East Jerusalem – Facts and Figures, 2021
Every year, the Association for Civil Rights in Israel publishes facts and figures about the lives of Palestinian residents in Jerusalem. This year, like years in the past, indicates severe discrimination and neglect suffered by the residents of Jerusalem in almost all areas of life.
Jerusalem, Israel’s largest city, is home to 358,804 Palestinians — constituting 38% of the city’s residents. Despite this, the rate of resources and budgets allocated to the Palestinian residents of Jerusalem has been lower than their share of the population for the past decades—and far from what is necessary to meet their needs.
Discrimination in Jerusalem begins at an early age. East Jerusalem lacks 1,670 classrooms, but only 44 classrooms were constructed in the past year. Approximately 30% of Palestinian children in East Jerusalem are not enrolled in a regulated study program or institution.
Poverty rates in Jerusalem are the highest in Israel, and there is a widening gap between the Jewish and Palestinian populations. As early as 2017, about 75% of all Palestinian families in Jerusalem lived below the poverty line, compared to 22% of Jewish families. Following the coronavirus crisis, it can be assumed that these rates have continued to increase. Among children, the situation is even worse — 86% of Palestinian children in Jerusalem lived below the poverty line in 2017, compared to 33% of Jewish children.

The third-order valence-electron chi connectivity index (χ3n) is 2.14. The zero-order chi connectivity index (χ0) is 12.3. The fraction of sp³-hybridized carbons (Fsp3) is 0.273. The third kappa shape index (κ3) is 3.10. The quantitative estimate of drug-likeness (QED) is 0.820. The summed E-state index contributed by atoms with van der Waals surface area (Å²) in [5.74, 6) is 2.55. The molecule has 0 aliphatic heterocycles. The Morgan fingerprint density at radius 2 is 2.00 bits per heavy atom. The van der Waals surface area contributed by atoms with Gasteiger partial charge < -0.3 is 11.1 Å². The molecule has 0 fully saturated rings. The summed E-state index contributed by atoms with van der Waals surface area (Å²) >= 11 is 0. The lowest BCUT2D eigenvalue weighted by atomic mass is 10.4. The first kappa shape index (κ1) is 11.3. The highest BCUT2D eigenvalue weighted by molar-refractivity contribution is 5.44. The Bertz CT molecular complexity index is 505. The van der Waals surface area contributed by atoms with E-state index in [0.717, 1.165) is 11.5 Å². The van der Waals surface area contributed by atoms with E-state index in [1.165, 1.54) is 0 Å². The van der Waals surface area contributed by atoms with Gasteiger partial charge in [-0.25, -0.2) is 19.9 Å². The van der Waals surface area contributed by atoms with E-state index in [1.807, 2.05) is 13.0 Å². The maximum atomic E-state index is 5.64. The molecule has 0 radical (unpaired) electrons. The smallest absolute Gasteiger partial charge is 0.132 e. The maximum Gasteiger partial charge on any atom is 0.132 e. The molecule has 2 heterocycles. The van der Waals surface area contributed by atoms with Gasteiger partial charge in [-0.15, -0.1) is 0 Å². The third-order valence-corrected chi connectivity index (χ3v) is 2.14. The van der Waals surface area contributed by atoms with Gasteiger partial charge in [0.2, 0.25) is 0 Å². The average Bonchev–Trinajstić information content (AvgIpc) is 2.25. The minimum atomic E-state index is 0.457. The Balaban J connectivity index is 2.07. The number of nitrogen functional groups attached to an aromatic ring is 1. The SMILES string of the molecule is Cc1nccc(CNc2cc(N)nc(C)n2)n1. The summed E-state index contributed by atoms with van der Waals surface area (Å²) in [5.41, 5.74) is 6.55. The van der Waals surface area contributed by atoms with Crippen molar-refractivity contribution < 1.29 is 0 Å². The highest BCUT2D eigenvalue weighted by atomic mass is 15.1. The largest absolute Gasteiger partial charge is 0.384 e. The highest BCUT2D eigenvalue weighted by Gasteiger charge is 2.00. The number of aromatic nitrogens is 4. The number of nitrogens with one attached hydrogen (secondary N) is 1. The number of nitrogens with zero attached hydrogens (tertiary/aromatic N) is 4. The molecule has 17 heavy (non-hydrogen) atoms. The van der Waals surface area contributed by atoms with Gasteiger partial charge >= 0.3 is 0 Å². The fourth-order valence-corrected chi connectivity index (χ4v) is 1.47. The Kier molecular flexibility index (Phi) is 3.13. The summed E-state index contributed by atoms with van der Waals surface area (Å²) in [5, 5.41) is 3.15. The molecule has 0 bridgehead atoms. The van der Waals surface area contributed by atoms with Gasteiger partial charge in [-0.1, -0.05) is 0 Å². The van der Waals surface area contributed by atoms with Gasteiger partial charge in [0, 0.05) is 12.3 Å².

Palestinian children in East Jerusalem pay a heavy price for this neglect, and this price is especially reflected in their encounters with law enforcement. In 2020, 73% of minors arrested in Jerusalem were Palestinian.
Discrimination is also reflected in the area of planning and construction. Only 15% of East Jerusalem — which accounts for only 8.5% of Jerusalem as a whole — is allocated for residential use by Palestinian residents. As a result, the density of housing in the Palestinian neighborhoods of East Jerusalem averages 1.8 people per room — almost twice as much as the Jewish neighborhoods the west of the city. Despite this housing crisis and the systemic failures in planning that are causing it, the rate of home demolitions in East Jerusalem neighborhoods has continued to rise in recent years.
Shira Livne, Director of the Human Rights in the Occupied Territories Unit: “The data speak for itself and paint a difficult and systematic picture of discrimination and neglect that has been ongoing for many years. Residents of Jerusalem are entitled to adequate services, protection of their rights, and investments into their futures. We will continue to work to ensure that the authorities fulfill their obligations to the Palestinian residents of East Jerusalem.”